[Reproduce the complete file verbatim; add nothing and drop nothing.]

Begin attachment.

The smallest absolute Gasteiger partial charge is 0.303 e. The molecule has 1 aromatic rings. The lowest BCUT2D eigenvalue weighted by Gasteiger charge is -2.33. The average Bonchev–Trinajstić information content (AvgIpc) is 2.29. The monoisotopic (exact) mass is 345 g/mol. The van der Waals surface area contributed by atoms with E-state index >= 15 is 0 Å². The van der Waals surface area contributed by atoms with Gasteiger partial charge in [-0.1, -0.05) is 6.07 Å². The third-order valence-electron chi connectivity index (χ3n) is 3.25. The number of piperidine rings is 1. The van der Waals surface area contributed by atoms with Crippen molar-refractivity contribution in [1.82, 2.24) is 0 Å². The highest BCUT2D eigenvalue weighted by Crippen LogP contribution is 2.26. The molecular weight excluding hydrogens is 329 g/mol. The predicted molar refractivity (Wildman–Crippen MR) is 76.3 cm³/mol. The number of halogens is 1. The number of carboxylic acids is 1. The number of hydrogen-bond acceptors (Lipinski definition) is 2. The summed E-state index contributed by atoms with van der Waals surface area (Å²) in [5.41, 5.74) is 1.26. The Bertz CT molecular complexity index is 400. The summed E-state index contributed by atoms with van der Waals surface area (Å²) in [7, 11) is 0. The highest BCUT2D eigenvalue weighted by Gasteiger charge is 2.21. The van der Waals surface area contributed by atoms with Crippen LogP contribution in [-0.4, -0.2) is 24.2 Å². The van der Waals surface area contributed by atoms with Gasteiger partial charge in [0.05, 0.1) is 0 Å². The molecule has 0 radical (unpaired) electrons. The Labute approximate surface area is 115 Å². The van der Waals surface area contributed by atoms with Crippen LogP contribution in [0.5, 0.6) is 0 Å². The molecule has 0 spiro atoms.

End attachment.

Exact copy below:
The smallest absolute Gasteiger partial charge is 0.303 e. The molecule has 1 aromatic rings. The lowest BCUT2D eigenvalue weighted by Gasteiger charge is -2.33. The average Bonchev–Trinajstić information content (AvgIpc) is 2.29. The monoisotopic (exact) mass is 345 g/mol. The van der Waals surface area contributed by atoms with E-state index >= 15 is 0 Å². The van der Waals surface area contributed by atoms with Gasteiger partial charge in [-0.1, -0.05) is 6.07 Å². The third-order valence-electron chi connectivity index (χ3n) is 3.25. The number of piperidine rings is 1. The van der Waals surface area contributed by atoms with Crippen molar-refractivity contribution in [1.82, 2.24) is 0 Å². The highest BCUT2D eigenvalue weighted by Crippen LogP contribution is 2.26. The molecular weight excluding hydrogens is 329 g/mol. The predicted molar refractivity (Wildman–Crippen MR) is 76.3 cm³/mol. The number of halogens is 1. The number of carboxylic acids is 1. The number of hydrogen-bond acceptors (Lipinski definition) is 2. The summed E-state index contributed by atoms with van der Waals surface area (Å²) in [5.41, 5.74) is 1.26. The Bertz CT molecular complexity index is 400. The summed E-state index contributed by atoms with van der Waals surface area (Å²) in [7, 11) is 0. The highest BCUT2D eigenvalue weighted by Gasteiger charge is 2.21. The van der Waals surface area contributed by atoms with Crippen LogP contribution in [-0.4, -0.2) is 24.2 Å². The van der Waals surface area contributed by atoms with Gasteiger partial charge in [0.05, 0.1) is 0 Å². The molecule has 0 radical (unpaired) electrons. The Labute approximate surface area is 115 Å². The van der Waals surface area contributed by atoms with Crippen LogP contribution in [0.5, 0.6) is 0 Å². The molecule has 0 spiro atoms.